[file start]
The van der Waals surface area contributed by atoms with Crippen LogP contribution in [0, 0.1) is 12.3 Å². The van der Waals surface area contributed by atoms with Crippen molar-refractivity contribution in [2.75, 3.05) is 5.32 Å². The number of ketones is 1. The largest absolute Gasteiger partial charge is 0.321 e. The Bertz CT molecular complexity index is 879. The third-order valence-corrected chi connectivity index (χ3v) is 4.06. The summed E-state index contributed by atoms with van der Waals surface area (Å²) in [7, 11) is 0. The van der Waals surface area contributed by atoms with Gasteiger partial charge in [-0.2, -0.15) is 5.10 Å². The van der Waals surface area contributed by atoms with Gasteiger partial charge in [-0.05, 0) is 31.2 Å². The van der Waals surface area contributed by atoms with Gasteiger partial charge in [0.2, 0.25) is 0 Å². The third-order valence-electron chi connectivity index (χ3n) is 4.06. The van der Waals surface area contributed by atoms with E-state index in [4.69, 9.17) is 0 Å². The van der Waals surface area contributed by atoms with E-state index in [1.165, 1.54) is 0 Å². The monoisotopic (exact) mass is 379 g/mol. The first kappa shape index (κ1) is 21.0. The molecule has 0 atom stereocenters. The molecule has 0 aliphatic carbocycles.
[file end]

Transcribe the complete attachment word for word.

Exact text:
The van der Waals surface area contributed by atoms with Crippen LogP contribution in [0, 0.1) is 12.3 Å². The van der Waals surface area contributed by atoms with Crippen molar-refractivity contribution in [2.75, 3.05) is 5.32 Å². The number of ketones is 1. The largest absolute Gasteiger partial charge is 0.321 e. The Bertz CT molecular complexity index is 879. The third-order valence-corrected chi connectivity index (χ3v) is 4.06. The summed E-state index contributed by atoms with van der Waals surface area (Å²) in [7, 11) is 0. The van der Waals surface area contributed by atoms with Gasteiger partial charge in [-0.2, -0.15) is 5.10 Å². The van der Waals surface area contributed by atoms with Gasteiger partial charge in [-0.05, 0) is 31.2 Å². The van der Waals surface area contributed by atoms with Gasteiger partial charge in [0.2, 0.25) is 0 Å². The third-order valence-electron chi connectivity index (χ3n) is 4.06. The van der Waals surface area contributed by atoms with E-state index in [4.69, 9.17) is 0 Å². The van der Waals surface area contributed by atoms with E-state index in [1.165, 1.54) is 0 Å². The monoisotopic (exact) mass is 379 g/mol. The first kappa shape index (κ1) is 21.0. The molecule has 0 atom stereocenters. The molecule has 0 aliphatic carbocycles.